You will be visiting Kurje Lhakhang where the Great Indian Saint Guru Padsambhava subdued a local demon and left his body imprint on a rock. The other is Jamphel lhakhang, which was built in the 7th century by Songsten Goembo, the Tibetan Buddhist King. Jakar Dzong (the fortress of white bird) built in the 17th century by Tenzin Rabgay (the fourth Desi) is another famous landmark.
You will also be visiting, Tamshing lhakhang built in 1501 by Terton Pema Lingpa (the founder of religious treasures). Kunchosum lhakhang and Membertsho (the flaming lake) are other places. Legend has it that Pema Lingpa discovered several religious text from the lake. Overnight at the hotel.
Transfer to Trongsa and visit Trongsa Dzong, another majestic architectural masterpiece and once ancient Bhutan’s capital. It is very historic and every King, before ascending the Throne must, as the Crown Prince serve as the Penlop (Governor) of Trongsa. The Ta- Dzong or Watch Tower of Trongsa was converted to museum in 2008. The museum has about 244 items used over the years by the Wangchuck dynasty. It also displays the famous Raven Crown used by the first king. Drive 3hrs
En route to Phobjikha, stop at Chendipji stupa, which was built in 19th century by a lama named Shida. It resembles the Boudhanath stupa in Nepal, with eyes painted at four cardinal points. We will move further to Phobjikha valley, one of the most beautiful valleys in Bhutan and home to the very rare black-necked cranes, who migrate from Tibet to Bhutan to winter (from November -March). There will also be a visit to Gangtey Gompa, one of the oldest Nyingmapa monasteries, that resembles a Dzong. Hike down to the valley with stunning view of the villages around. Drive 4hrs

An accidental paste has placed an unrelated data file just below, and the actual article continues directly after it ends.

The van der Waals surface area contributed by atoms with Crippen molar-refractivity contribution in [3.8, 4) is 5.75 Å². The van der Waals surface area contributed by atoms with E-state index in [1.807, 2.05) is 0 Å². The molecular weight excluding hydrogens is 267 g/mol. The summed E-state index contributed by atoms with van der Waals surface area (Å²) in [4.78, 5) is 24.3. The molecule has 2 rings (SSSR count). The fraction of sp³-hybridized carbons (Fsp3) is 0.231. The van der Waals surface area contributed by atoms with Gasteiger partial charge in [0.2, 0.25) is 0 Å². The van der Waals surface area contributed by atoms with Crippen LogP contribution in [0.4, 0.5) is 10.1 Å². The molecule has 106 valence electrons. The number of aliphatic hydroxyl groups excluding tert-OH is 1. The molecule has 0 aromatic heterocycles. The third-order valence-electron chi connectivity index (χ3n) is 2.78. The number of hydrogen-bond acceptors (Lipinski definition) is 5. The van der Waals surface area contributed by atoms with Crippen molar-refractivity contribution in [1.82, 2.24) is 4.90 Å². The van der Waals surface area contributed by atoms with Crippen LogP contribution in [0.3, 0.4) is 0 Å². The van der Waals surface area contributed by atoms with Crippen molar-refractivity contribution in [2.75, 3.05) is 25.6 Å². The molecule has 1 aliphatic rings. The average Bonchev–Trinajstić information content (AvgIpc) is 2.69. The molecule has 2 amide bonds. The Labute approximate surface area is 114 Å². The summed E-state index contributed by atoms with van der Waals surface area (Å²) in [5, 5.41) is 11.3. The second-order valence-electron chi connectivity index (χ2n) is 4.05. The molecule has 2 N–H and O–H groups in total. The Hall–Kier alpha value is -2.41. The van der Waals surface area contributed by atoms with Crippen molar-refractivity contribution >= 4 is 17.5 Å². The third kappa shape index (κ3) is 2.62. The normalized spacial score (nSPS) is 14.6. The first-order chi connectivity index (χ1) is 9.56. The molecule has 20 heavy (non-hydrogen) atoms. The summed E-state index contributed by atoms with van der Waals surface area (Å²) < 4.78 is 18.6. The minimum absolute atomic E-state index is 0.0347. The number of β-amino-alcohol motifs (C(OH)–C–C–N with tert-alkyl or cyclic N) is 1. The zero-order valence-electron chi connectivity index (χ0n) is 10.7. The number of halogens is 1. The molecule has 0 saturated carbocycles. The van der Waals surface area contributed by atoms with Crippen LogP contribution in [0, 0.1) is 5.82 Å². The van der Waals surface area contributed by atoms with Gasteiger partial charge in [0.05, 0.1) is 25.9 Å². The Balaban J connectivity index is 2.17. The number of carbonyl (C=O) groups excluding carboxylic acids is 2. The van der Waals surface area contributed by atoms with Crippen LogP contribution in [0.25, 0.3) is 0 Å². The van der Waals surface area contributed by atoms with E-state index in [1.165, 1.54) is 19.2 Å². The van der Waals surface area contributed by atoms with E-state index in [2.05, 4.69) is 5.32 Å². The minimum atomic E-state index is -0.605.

The journey to Punakha would take about 3 hours and it is a scenic drive through beautiful forests of rhododendron and fields of dwarf bamboo, green meadows, beautiful wildflowers, gushing waterfalls and constantly changing vegetation.
The journey further descents down to the low lying sub tropical valley of Punakha, which served as the capital of Bhutan until 1955 and still is home of the Chief Abbot in winter months. On the way to Punakha, you will hike for about one hour (round trip) to Drukpa Kuenley’s monastery, built in the 15th century. A monastery where the Phallus is worshipped, it is associated with Lam Drukpa Kuenley, the “Divine Madmonk”.
Punakha Dzong (Fortress), built in 1637 by Shabdrung Ngawang Namgyal has played a prominent role in the civil and religious life of the Kingdom. From far, it resembles a giant ship, rocked on a mass of still water as it is built at the confluence of two rivers – the Pho (male) and Mo (Female) rivers. Destroyed four times by fire and an earthquake in 1897, the Dzong has been now been fully restored in its original splendour. The Fortress contains some of the most sacred and significant religious relics of the nation. Drive 3hrs
After breakfast we will move to Thimphu, which is about three hours drive from Punakha. After about 2 hrs, we will reach at Dochula Pass, (3,100m), which offers spectacular glimpse of the snow-capped eastern Himalayan Ranges, consisting of peaks averaging heights of 6000m to 7554m. The pass is beautified by 108 stupas (chortens) built around a mound. Spend sometime walking around and continue towards Thimphu. In the afternoon visit